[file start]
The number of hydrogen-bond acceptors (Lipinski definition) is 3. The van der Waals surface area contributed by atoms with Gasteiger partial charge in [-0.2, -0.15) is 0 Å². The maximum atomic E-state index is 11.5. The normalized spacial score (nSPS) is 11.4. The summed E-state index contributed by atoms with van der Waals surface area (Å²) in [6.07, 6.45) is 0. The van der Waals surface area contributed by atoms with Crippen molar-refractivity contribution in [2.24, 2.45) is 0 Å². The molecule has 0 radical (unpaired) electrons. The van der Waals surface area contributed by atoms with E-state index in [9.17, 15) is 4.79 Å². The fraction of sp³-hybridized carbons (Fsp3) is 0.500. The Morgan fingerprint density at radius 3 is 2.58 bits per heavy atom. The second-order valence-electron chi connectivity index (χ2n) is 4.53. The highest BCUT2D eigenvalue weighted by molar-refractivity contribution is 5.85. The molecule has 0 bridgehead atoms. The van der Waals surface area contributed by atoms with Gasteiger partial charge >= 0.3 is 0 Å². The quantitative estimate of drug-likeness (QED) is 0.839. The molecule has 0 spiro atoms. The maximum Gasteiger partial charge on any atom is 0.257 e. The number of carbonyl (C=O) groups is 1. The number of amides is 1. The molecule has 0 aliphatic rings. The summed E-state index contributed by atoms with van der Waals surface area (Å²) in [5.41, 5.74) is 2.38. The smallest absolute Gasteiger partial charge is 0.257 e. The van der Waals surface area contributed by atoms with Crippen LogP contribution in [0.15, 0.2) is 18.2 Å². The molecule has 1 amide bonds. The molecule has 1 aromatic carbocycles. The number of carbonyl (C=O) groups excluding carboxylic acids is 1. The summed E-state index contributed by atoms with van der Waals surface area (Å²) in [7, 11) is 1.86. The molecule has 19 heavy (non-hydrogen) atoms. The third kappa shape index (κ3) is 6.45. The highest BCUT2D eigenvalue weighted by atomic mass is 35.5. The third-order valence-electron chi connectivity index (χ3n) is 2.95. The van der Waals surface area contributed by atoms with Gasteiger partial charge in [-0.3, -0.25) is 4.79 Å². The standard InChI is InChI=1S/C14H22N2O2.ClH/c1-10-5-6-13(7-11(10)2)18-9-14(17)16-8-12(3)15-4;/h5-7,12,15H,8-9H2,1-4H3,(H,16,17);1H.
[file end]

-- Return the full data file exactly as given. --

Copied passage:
The number of hydrogen-bond acceptors (Lipinski definition) is 3. The van der Waals surface area contributed by atoms with Gasteiger partial charge in [-0.2, -0.15) is 0 Å². The maximum atomic E-state index is 11.5. The normalized spacial score (nSPS) is 11.4. The summed E-state index contributed by atoms with van der Waals surface area (Å²) in [6.07, 6.45) is 0. The van der Waals surface area contributed by atoms with Crippen molar-refractivity contribution in [2.24, 2.45) is 0 Å². The molecule has 0 radical (unpaired) electrons. The van der Waals surface area contributed by atoms with E-state index in [9.17, 15) is 4.79 Å². The fraction of sp³-hybridized carbons (Fsp3) is 0.500. The Morgan fingerprint density at radius 3 is 2.58 bits per heavy atom. The second-order valence-electron chi connectivity index (χ2n) is 4.53. The highest BCUT2D eigenvalue weighted by molar-refractivity contribution is 5.85. The molecule has 0 bridgehead atoms. The van der Waals surface area contributed by atoms with Gasteiger partial charge >= 0.3 is 0 Å². The quantitative estimate of drug-likeness (QED) is 0.839. The molecule has 0 spiro atoms. The maximum Gasteiger partial charge on any atom is 0.257 e. The number of carbonyl (C=O) groups is 1. The number of amides is 1. The molecule has 0 aliphatic rings. The summed E-state index contributed by atoms with van der Waals surface area (Å²) in [5.41, 5.74) is 2.38. The smallest absolute Gasteiger partial charge is 0.257 e. The van der Waals surface area contributed by atoms with Crippen LogP contribution in [0.15, 0.2) is 18.2 Å². The molecule has 1 amide bonds. The molecule has 1 aromatic carbocycles. The number of carbonyl (C=O) groups excluding carboxylic acids is 1. The summed E-state index contributed by atoms with van der Waals surface area (Å²) in [7, 11) is 1.86. The molecule has 19 heavy (non-hydrogen) atoms. The third kappa shape index (κ3) is 6.45. The highest BCUT2D eigenvalue weighted by atomic mass is 35.5. The third-order valence-electron chi connectivity index (χ3n) is 2.95. The van der Waals surface area contributed by atoms with Gasteiger partial charge in [-0.3, -0.25) is 4.79 Å². The standard InChI is InChI=1S/C14H22N2O2.ClH/c1-10-5-6-13(7-11(10)2)18-9-14(17)16-8-12(3)15-4;/h5-7,12,15H,8-9H2,1-4H3,(H,16,17);1H.